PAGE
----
The attempt of dismantling a group where men and women work together for a cause has commonly been marked by attempts of dishonoring the women and then labeling the group’s mission as corrupt which takes advantage of women. Even Gandhi had to declare celibacy to not be accused of exploiting the large group of women he so intimately worked with. The accusations of indecency of women almost always assume ‘decency’ to be an unproblematic, generally agreed upon notion. And the opposition of ‘decency’ is assumed to be expression of female sexuality. There always remains the fear that women wearing certain clothes will give of sexual signals and compel men to lose control of their sexual urges. In recent years women’s clothing practices in Bangladesh have changed immensely introducing fusion clothing among the youth which has been criticized by conservative religious groups. The current movement of the youth where women from a variety of backgrounds participate in variety of clothes instantly became the target of these religious groups to assert their distrust and resentment towards this changing cultural practice of the country.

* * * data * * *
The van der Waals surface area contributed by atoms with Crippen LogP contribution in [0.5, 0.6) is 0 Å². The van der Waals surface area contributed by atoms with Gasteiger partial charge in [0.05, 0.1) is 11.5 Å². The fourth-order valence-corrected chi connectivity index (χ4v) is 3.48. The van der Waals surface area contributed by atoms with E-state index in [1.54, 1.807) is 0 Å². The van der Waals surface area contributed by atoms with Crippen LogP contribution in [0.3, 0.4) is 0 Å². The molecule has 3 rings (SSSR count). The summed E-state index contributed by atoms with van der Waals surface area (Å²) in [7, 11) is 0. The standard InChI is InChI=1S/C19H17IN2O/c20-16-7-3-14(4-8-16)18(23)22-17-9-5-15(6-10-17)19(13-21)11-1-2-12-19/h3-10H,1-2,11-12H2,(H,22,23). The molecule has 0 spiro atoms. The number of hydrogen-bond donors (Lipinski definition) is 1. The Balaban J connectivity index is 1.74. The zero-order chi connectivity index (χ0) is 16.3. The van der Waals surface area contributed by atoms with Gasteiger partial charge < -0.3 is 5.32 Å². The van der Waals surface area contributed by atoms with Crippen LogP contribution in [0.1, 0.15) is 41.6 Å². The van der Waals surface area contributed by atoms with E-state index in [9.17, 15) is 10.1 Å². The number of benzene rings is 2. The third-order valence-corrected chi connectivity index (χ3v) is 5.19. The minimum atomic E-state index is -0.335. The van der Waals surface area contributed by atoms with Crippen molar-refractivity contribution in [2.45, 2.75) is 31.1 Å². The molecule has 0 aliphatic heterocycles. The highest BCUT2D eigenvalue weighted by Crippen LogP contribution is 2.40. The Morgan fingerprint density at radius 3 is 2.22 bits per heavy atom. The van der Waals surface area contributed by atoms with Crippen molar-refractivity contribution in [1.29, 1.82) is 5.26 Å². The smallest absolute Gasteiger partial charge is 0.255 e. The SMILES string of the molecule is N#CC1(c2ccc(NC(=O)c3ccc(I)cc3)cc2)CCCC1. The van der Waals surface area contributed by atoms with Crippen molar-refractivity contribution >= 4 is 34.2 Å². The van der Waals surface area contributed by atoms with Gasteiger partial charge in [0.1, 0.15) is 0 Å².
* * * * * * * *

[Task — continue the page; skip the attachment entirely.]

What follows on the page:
The sexual politics of perceiving women with maximum sexuality and limited agency is obvious from the attacks on the female participants of Generation Square. Whether it is the first attack on Lucky to trigger political animosity among the rest of the participants or the later accusations against women’s ‘decency’, the local patriarchal power seem to assume that female campaigners in Generation Square have no agency and autonomy and only serve the purpose of highly sexualized presence in the movement. The need to establish men’s dominance over women, through creating a fear among women campaigners about their physical safety and scandalous representation is a trick that the Bangladeshi female campaigners are fighting against from the beginning of the movement. Although the movement has now deviated somewhat from its original rigor, making it a much more complex political clash between the religious and secular groups of the country I here want to commend the initial campaigners of the Generation Square for successfully tackling the opposition’s assault on the female participants and am thankful to the rest of the country for showing their support for the women of this Mass Awakening of Bangladesh.

Nazia Hussein is a PhD student at the Centre for the Study of Women and Gender at University of Warwick, UK. Her expertise is in the area of gender in Bangladesh, gender in South Asian media , gender and culture, gender and religion (Islam), gender, globalization and modernity and gender and development. She has published her Master’s thesis in the Journal of Intercultural Studies, titled Color of Life Achievements: Historical and Media Influence of Identity Formation Based on Skin-Color in South Asia. She currently teaches on the module International Perspectives on Gender at University of Warwick. She also holds the position of Junior Lecturer at the Independent University, Bangladesh. She previously worked as a Gender Sector Specialist at BRAC, Bangladesh (NGO).